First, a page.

Choosing the right home for you and your family can be a big job, and it can be a lengthy one, too; many people take months and months to narrow down their choices so they can be sure they’re getting the house of their dreams. Even after you’ve found the right place, there are many other factors to consider, including the neighborhood, the move itself, and how to get acclimated to a different living space.
When you have a pet, it’s important to take their needs into consideration during this time, as well. Finding a home that works for your pup--a place with a yard, perhaps fenced, that will give him plenty of room to run around in is usually at the top of the list--means you’ll need to make a list of all the things you need in a house and communicate them with your realtor. Don’t forget that a move can be stressful for an animal, especially if they’re already prone to anxiety, so you’ll want to pay extra attention to him and make an effort to reduce stress during all the changes.
Some helpful tips:
#1 - Check Out The Yard Space
It’s rare to find a dog who doesn’t love the chance to run around freely in an open space, so a home with a backyard is likely a must. For your pet’s safety, look for something that either already has a fence or is zoned for fencing so you can put one in down the road. If your dog is older, keep an eye out for spaces that look big but have a lot of issues, such as holes that could cause a fall. These can be fixed, but it may be easier--and cheaper--to look for a home that already has good landscaping. For more tips on looking for a home with a good yard, read on here.
#2 - Consider the Mess
Your pet may be well-behaved, but a new yard can sometimes bring out the digger in him. Even if he’s not interested in pawing through the dirt, you may have some issues if there isn’t a place for your pet to be cleaned off before he comes in from outside, especially during rainy months or in the winter. A home with a mudroom is an easy solution, or you might consider looking for a place without carpeting.
#3 - What About the Neighborhood?
The best neighborhood for a dog will have easy access to a local park or trail where he can get lots of exercise and be social. You can also look for a home in an area where businesses are pet-friendly; many pubs and restaurants are allowing dogs these days, which can help you enjoy a night out without having to leave your doggo at home.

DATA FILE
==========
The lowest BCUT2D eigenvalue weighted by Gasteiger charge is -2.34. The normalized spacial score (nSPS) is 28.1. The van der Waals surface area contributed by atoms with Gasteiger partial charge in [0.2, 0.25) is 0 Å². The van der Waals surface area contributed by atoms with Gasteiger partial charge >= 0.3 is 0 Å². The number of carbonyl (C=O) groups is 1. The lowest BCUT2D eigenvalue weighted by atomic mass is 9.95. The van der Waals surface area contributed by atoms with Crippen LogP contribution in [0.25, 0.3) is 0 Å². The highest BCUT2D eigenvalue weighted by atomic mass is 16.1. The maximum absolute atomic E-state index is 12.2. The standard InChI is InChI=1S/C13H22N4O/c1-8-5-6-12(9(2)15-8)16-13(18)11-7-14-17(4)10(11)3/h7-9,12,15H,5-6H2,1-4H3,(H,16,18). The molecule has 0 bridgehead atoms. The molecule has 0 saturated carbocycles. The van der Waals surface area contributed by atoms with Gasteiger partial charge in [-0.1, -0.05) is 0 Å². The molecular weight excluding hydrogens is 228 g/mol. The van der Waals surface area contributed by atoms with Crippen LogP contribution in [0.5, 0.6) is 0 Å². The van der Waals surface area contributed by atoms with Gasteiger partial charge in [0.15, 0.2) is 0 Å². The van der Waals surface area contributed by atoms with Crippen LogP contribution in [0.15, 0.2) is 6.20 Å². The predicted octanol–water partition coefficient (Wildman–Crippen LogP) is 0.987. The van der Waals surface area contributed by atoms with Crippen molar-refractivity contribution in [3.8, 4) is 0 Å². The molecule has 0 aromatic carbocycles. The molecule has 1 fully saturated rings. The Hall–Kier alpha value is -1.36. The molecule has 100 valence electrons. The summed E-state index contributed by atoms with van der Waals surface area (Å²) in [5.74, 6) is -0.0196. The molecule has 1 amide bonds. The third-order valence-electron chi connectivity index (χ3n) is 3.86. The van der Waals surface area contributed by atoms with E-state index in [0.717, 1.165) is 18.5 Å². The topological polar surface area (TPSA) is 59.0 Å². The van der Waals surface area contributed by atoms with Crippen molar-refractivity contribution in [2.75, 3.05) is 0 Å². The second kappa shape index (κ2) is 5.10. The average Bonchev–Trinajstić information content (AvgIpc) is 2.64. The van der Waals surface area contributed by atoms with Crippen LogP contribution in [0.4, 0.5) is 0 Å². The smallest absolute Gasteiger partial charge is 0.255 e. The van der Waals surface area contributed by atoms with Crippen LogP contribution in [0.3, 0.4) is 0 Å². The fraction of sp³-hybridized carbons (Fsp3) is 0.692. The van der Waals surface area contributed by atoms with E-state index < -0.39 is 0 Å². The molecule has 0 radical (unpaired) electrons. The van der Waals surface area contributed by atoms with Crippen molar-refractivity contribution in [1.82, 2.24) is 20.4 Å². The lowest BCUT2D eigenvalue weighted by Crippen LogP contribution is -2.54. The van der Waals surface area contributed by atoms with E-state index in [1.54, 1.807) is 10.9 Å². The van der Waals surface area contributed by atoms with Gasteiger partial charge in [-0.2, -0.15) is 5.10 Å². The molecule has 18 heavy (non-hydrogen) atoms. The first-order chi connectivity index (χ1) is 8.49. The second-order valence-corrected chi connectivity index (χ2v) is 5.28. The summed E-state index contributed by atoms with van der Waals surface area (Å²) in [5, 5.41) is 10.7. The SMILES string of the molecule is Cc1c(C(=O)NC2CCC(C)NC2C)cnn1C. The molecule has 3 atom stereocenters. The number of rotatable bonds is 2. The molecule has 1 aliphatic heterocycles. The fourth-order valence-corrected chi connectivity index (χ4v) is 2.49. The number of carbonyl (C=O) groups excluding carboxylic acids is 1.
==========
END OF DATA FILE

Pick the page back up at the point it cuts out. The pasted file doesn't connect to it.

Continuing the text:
It’s also important to consider your actual neighbors. If they have dogs who might not get along with your pet, that could lead to issues down the road. If they have young children and your dog is temperamental, think about introducing yourself before you make any decisions to find out how they feel about a dog moving in next door.
Once you’ve found the right place…
Help your dog get used to the idea of a move by bringing him to the new house to let him sniff around and check things out. Do this with only immediate family around to keep the atmosphere stress-free and light, and make it a happy visit by bringing a couple of treats to give your pup when he’s a good listener.
On Moving Day
Help your pet stay calm by keeping him in a room--either on his own or with a friend who is willing to pet-sit--so he’s not affected by all the activity. Communicate with the movers to let them know about your dog and where he’ll be.
If your dog is prone to anxiety or will be stressed out by the strangers coming into his home to take things away, consider boarding him for the day with a responsible animal lover. You can get matched up with someone who will take your dog in and keep him company while you move at Rover.com.
Your new home needs to work on multiple levels, so give yourself plenty of time to find the right one for you. Try to stay patient and remember to be flexible on some things; it may be impossible to find a house with everything on your list.